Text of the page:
Going native in the garden

Apr. 30, 2014 @ 04:58 AM

North Carolina boasts some amazing native plant and shrub species that are guaranteed to delight your senses and, better yet, are more likely to survive and thrive in our unique soil and climate.   

Why natives? Well, if you enjoy welcoming the birds and butterflies to your yard, you’ll find that their favorite habitat will be the one that is most familiar to them — native N.C. plantings. Exotic plants, while lovely, may introduce a significant threat to both the landscape and natural life (think Kudzu). “Natives” are helpful in maintaining the balance that nature had in mind and their use in your landscape goes some distance in offsetting the impact of development and community growth.

Whether starting from scratch or refurbishing, think in terms of a varied and well-integrated landscape plan that will provide a beneficial habitat for wildlife. Some trees familiar to all of us include the Red Maple, River Birch, American Holly and Dogwood — and all are well-suited to our locale. But, why not check out some lesser-known but spectacular species such as the Fringe Tree Cionanthus Virginicus, which will flourish in sun or part shade, or the Serviceberry, a small, drought tolerant tree that will bear white blooms earlier than the Dogwood or Redbud and later, berries that will be a tasty delight for wildlife.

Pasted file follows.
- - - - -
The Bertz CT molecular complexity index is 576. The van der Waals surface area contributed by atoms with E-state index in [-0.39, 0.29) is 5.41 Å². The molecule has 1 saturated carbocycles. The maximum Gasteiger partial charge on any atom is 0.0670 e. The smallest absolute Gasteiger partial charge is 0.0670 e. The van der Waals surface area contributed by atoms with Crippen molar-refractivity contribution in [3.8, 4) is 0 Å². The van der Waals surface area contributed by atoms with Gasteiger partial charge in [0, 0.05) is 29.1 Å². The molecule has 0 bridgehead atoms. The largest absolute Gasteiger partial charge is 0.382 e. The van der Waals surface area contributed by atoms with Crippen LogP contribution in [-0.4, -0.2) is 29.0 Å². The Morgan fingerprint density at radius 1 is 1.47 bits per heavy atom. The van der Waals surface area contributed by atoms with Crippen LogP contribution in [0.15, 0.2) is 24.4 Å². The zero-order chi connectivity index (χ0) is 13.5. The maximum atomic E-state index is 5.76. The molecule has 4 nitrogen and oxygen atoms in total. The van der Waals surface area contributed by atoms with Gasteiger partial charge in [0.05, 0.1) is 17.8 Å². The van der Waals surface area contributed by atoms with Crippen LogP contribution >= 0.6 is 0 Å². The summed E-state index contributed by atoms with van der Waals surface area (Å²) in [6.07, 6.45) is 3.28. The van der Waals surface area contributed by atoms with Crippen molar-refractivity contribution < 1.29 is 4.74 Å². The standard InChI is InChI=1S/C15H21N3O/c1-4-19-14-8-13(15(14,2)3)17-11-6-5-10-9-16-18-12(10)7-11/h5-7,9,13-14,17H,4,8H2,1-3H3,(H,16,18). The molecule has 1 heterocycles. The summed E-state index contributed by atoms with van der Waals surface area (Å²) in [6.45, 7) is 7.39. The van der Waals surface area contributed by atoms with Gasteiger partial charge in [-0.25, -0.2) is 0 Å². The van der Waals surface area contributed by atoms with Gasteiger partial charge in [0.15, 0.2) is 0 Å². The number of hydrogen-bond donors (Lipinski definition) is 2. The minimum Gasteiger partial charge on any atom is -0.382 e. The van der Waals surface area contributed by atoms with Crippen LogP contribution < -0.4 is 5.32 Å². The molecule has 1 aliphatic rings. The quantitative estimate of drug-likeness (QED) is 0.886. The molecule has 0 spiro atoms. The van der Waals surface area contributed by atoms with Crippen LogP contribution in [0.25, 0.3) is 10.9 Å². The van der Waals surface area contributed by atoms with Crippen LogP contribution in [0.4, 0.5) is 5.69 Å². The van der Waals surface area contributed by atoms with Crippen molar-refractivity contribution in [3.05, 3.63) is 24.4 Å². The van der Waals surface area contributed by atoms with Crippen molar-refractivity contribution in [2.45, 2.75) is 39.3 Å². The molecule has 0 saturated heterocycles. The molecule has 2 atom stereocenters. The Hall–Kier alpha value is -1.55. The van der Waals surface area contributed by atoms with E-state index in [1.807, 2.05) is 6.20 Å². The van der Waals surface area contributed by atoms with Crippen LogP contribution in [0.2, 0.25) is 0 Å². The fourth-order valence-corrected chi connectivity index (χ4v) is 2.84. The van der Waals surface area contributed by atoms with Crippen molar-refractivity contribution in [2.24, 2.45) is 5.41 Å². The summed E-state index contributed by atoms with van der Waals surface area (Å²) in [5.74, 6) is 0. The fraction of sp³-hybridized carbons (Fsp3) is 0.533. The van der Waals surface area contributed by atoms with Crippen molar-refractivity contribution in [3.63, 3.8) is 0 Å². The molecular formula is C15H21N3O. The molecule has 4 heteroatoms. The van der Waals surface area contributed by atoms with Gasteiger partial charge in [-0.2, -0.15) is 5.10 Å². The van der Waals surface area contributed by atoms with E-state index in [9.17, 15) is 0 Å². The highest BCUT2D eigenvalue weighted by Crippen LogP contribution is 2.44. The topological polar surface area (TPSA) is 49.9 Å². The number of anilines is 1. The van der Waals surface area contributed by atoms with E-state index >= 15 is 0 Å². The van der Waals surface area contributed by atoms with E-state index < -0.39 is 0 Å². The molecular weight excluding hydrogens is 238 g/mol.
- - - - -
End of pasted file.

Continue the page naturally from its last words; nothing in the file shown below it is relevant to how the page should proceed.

If it’s shrubs that you’re that have caught your eye, consider Virginia Sweetspire Itea Virginica, often used in rain gardens, it does well in both sun and part shade; be aware, however, that the deer also love this one. Sweetspire is a deciduous shrub that will add brilliant fall color to your garden. Perhaps the Possumhaw Viburnum Vibernum nusum would fit nicely as a background planting again a deciduous shrub that reaches 6 to 10 feet at maturity but is suited to both sunny and partly shaded spots. Lastly, we can’t overlook the spectacular American Beautyberry Callicarpa Americana, which is native throughout N.C. The brilliant magenta berries that appear in late summer and fall will bring an abundance of songbirds to your garden, including goldfinches.

Before we leave the topic of N.C. natives, we should consider some of the many perennials that thrive in our soil and climate, including the Eastern Columbine Aquiligia Canadensis, that blooms in March, attracting wonderful pollinators, Carolina Phlox Phlox carolina whose magenta blooms come in early summer, and the Butterfly Weed Asclepius tuberosa with its bright orange flowers, spring into summer. This plant will provide a perfect host for visiting monarchs.   

As with all planting, it is essential that you pick the right plant for the right spot. Pay close attentions to the soil in your garden, as not all conditions are natural — some are man-made and must be corrected for drainage and nutrient accessibility. Also, track the path of the light in your garden throughout the day. Full sun means a minimum of six, preferably eight, hours of direct sun each day. The list of beauties native to N.C. is a long one. The engaging article, “Return of the Natives” will be a rich resource as you plan your garden (http://www.ces.ncsu.edu/files/library/71/Natives%20NCMGVA%20Conf.pdf) and will give you all the information you need to plan your native garden and, for more information, contact the Master Gardener Volunteers with N.C. Cooperative Extension in Lee County at (919) 775-5624.

Happy native gardening. 

Celeste M. Bissell is President of the Extension Master Gardener Volunteers at North Carolina Cooperative Extension in Lee County.